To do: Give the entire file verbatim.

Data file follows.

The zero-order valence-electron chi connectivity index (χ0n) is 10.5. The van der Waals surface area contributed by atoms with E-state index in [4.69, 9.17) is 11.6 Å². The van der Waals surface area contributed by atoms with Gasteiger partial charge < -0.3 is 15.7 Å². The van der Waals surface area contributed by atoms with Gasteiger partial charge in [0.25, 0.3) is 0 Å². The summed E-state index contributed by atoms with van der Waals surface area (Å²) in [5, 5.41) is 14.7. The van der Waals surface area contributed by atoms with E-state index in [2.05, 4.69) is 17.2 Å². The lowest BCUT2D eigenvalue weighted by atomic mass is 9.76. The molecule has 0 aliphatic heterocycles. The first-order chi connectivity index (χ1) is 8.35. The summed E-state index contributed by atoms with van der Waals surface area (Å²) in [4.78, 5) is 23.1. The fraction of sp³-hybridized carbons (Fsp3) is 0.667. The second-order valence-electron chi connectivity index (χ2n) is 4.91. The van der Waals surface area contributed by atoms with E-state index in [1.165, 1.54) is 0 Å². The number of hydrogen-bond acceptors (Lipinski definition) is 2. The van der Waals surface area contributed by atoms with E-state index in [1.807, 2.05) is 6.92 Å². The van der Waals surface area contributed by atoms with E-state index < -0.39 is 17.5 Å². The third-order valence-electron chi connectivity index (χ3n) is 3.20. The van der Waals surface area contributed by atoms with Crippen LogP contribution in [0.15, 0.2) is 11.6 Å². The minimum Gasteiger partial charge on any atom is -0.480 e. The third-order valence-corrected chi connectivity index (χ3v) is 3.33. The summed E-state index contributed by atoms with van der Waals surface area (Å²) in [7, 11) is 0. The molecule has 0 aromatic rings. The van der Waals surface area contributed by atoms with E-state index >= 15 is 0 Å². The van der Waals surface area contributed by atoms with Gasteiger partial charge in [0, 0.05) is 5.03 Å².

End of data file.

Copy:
The zero-order valence-electron chi connectivity index (χ0n) is 10.5. The van der Waals surface area contributed by atoms with E-state index in [4.69, 9.17) is 11.6 Å². The van der Waals surface area contributed by atoms with Gasteiger partial charge < -0.3 is 15.7 Å². The van der Waals surface area contributed by atoms with Gasteiger partial charge in [0.25, 0.3) is 0 Å². The summed E-state index contributed by atoms with van der Waals surface area (Å²) in [5, 5.41) is 14.7. The van der Waals surface area contributed by atoms with E-state index in [2.05, 4.69) is 17.2 Å². The lowest BCUT2D eigenvalue weighted by atomic mass is 9.76. The molecule has 0 aliphatic heterocycles. The first-order chi connectivity index (χ1) is 8.35. The summed E-state index contributed by atoms with van der Waals surface area (Å²) in [4.78, 5) is 23.1. The fraction of sp³-hybridized carbons (Fsp3) is 0.667. The second-order valence-electron chi connectivity index (χ2n) is 4.91. The van der Waals surface area contributed by atoms with E-state index in [1.165, 1.54) is 0 Å². The number of hydrogen-bond acceptors (Lipinski definition) is 2. The van der Waals surface area contributed by atoms with E-state index in [1.807, 2.05) is 6.92 Å². The van der Waals surface area contributed by atoms with E-state index < -0.39 is 17.5 Å². The third-order valence-electron chi connectivity index (χ3n) is 3.20. The van der Waals surface area contributed by atoms with Crippen LogP contribution in [0.15, 0.2) is 11.6 Å². The minimum Gasteiger partial charge on any atom is -0.480 e. The third-order valence-corrected chi connectivity index (χ3v) is 3.33. The summed E-state index contributed by atoms with van der Waals surface area (Å²) in [7, 11) is 0. The molecule has 0 aromatic rings. The van der Waals surface area contributed by atoms with E-state index >= 15 is 0 Å². The van der Waals surface area contributed by atoms with Gasteiger partial charge in [0, 0.05) is 5.03 Å².